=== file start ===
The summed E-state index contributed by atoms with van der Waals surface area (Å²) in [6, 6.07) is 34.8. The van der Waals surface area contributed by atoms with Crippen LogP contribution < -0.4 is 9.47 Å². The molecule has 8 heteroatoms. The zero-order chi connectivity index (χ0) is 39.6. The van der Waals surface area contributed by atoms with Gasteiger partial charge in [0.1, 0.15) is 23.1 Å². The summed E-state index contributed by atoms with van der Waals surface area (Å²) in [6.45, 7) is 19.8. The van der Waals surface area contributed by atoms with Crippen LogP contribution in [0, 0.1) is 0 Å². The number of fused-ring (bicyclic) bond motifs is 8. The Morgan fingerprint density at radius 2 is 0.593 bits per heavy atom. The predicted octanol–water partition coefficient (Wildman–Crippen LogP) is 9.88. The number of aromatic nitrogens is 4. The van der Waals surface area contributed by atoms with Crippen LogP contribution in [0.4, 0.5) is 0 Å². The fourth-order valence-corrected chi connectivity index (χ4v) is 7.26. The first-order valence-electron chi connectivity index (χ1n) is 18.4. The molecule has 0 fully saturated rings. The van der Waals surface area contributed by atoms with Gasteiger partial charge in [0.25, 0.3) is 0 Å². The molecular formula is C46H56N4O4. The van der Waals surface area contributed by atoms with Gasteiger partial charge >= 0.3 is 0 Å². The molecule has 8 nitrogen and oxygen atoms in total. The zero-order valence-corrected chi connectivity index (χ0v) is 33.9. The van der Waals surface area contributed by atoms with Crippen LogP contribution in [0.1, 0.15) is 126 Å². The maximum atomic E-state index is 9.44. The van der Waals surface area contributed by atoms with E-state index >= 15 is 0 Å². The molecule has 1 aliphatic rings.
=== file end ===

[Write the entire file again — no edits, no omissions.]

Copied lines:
The summed E-state index contributed by atoms with van der Waals surface area (Å²) in [6, 6.07) is 34.8. The van der Waals surface area contributed by atoms with Crippen LogP contribution < -0.4 is 9.47 Å². The molecule has 8 heteroatoms. The zero-order chi connectivity index (χ0) is 39.6. The van der Waals surface area contributed by atoms with Gasteiger partial charge in [0.1, 0.15) is 23.1 Å². The summed E-state index contributed by atoms with van der Waals surface area (Å²) in [6.45, 7) is 19.8. The van der Waals surface area contributed by atoms with Crippen LogP contribution in [0, 0.1) is 0 Å². The number of fused-ring (bicyclic) bond motifs is 8. The Morgan fingerprint density at radius 2 is 0.593 bits per heavy atom. The predicted octanol–water partition coefficient (Wildman–Crippen LogP) is 9.88. The number of aromatic nitrogens is 4. The van der Waals surface area contributed by atoms with Crippen LogP contribution in [0.4, 0.5) is 0 Å². The fourth-order valence-corrected chi connectivity index (χ4v) is 7.26. The first-order valence-electron chi connectivity index (χ1n) is 18.4. The molecule has 0 fully saturated rings. The van der Waals surface area contributed by atoms with Gasteiger partial charge in [0.25, 0.3) is 0 Å². The molecular formula is C46H56N4O4. The van der Waals surface area contributed by atoms with Gasteiger partial charge >= 0.3 is 0 Å². The molecule has 8 nitrogen and oxygen atoms in total. The zero-order valence-corrected chi connectivity index (χ0v) is 33.9. The van der Waals surface area contributed by atoms with Crippen LogP contribution in [0.1, 0.15) is 126 Å². The maximum atomic E-state index is 9.44. The van der Waals surface area contributed by atoms with E-state index >= 15 is 0 Å². The molecule has 1 aliphatic rings.